Sunday Nov 18

EXCERPT FROM Broken Benefits: What’s Gone Wrong with Welfare Reform? “Street Level Bureacracy” Saves the Troubled Families Program in the United Kingdom

Michael Lipsky coined the phrase ‘street-level bureaucracy’ to highlight the central role of street-level practitioners, such as social workers, teachers, youth workers, housing officers, police officers, health workers, and so on, in implementing social and public policies. He argued that ‘the actions of most public service workers actually constitute the services “delivered” by government’ (Lipsky, 1980: 3) and that each encounter with street-level bureaucrats ‘represents an instance of policy delivery’. Lipsky also highlighted the extent of discretion that frontline workers actually have, despite efforts to regulate their work more closely. He highlights that police officers ‘cannot carry around instructions on how to intervene with citizens, particularly in potentially hostile encounters’ (Lipsky, 1980: 15) and the same applies to a host of other roles. Teachers do not have a step-by-step guide on how to deal with each different situation that arises in the classroom, nor do social workers have a standard script that they must adhere to during home visits. Such discretion and autonomy is particularly important in the Families Program (TFP), as workers are expected to know when to be ‘persistent, assertive and challenging’ and when to be more supportive of families, or when and how to work on their behalf in dealings with other agencies. The coalition government’s wider focus on localism and decentralisation ensured that no statutory duties or new legislation were enacted in respect of the TFP in its first phase. While the government identifies what constitutes a ‘troubled family’, albeit with varying degrees of local discretion, and also what outcomes are required of the families, how local authorities work, and indeed what individual practitioners do, with ‘troubled families’ is largely up to them. The programme remains voluntary, with no official sanction for families that refuse to engage with it, and workers thus often have to be persuasive and creative in how they ‘sell’ the programme to families they need to work with.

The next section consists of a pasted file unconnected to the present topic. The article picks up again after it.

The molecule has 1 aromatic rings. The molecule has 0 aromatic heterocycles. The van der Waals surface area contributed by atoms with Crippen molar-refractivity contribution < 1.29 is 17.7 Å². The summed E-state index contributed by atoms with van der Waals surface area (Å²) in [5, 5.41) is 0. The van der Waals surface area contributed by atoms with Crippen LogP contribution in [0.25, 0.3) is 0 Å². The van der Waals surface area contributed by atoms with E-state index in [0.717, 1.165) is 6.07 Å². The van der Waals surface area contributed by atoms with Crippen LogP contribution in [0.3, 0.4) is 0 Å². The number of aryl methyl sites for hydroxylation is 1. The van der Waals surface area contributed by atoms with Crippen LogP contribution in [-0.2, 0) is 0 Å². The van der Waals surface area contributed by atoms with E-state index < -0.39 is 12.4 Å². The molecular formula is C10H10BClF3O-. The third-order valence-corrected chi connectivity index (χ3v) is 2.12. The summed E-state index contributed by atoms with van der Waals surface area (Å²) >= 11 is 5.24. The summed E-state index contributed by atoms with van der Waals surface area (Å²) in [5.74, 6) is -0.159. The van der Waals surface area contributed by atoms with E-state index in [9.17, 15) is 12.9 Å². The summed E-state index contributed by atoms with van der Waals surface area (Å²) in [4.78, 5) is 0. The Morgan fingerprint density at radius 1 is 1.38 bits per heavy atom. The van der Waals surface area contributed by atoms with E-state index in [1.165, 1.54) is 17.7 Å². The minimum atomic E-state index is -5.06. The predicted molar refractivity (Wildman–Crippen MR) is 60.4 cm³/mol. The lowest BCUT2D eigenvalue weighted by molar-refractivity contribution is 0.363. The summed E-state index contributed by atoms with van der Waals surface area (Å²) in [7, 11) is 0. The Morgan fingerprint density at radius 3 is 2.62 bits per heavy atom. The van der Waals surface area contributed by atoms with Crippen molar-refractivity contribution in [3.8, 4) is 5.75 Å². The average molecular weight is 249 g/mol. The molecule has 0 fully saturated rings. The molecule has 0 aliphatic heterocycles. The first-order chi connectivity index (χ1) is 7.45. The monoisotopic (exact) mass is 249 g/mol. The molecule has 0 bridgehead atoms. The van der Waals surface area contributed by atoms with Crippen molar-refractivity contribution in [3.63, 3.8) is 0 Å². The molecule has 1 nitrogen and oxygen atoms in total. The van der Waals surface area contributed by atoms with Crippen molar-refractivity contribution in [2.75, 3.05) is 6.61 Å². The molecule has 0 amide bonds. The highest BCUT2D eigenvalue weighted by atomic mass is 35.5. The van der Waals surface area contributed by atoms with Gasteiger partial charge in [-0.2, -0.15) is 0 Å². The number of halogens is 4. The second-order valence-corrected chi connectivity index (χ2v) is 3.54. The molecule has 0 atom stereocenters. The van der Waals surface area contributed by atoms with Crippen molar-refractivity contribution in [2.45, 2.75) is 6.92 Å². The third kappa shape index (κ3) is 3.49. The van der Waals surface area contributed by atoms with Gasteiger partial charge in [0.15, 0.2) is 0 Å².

Lipsky is by no means the only person to identify the potential for policies to be delivered in ways that were not always consistent with their original aims. In a classic work called Implementation: How Great Expectations in Washington Are Dashed in Oakland, Pressman and Wildavsky (1984: xviii) suggest that problems in achieving policy goals are often ‘of a prosaic and everyday character’, noting that it should not be underestimated ‘how difficult it can be to make the ordinary happen’. Drass and Spencer (1987: 278), in examining probation officers accounts of their exercise of discretion, proposed ‘a theory of office … a “working ideology” which consists of typologies of deviant actors and appropriate processing outcomes, as well as rules which link the two’. Researchers in the UK in recent times have also noted the potential for a ‘governmentality gap’ (McNeill et al, 2009: 419) in social work and ‘counter agency’ (Prior 2009) among frontline workers. Researchers have also highlighted tensions that occur in the space between the design of a policy and its delivery. Bourdieu suggested that the social and welfare functions of the state constituted its left hand, with the more technocratic, fiscally minded functions forming its right hand. He argued that social workers and other ‘base line judges’ were ‘agents of the state … shot through with the contradictions of the state’ (Bourdieu et al, 1999: 184), but that these contradictions open up ‘a margin of manoeuvre, initiative and freedom’ (1999: 191).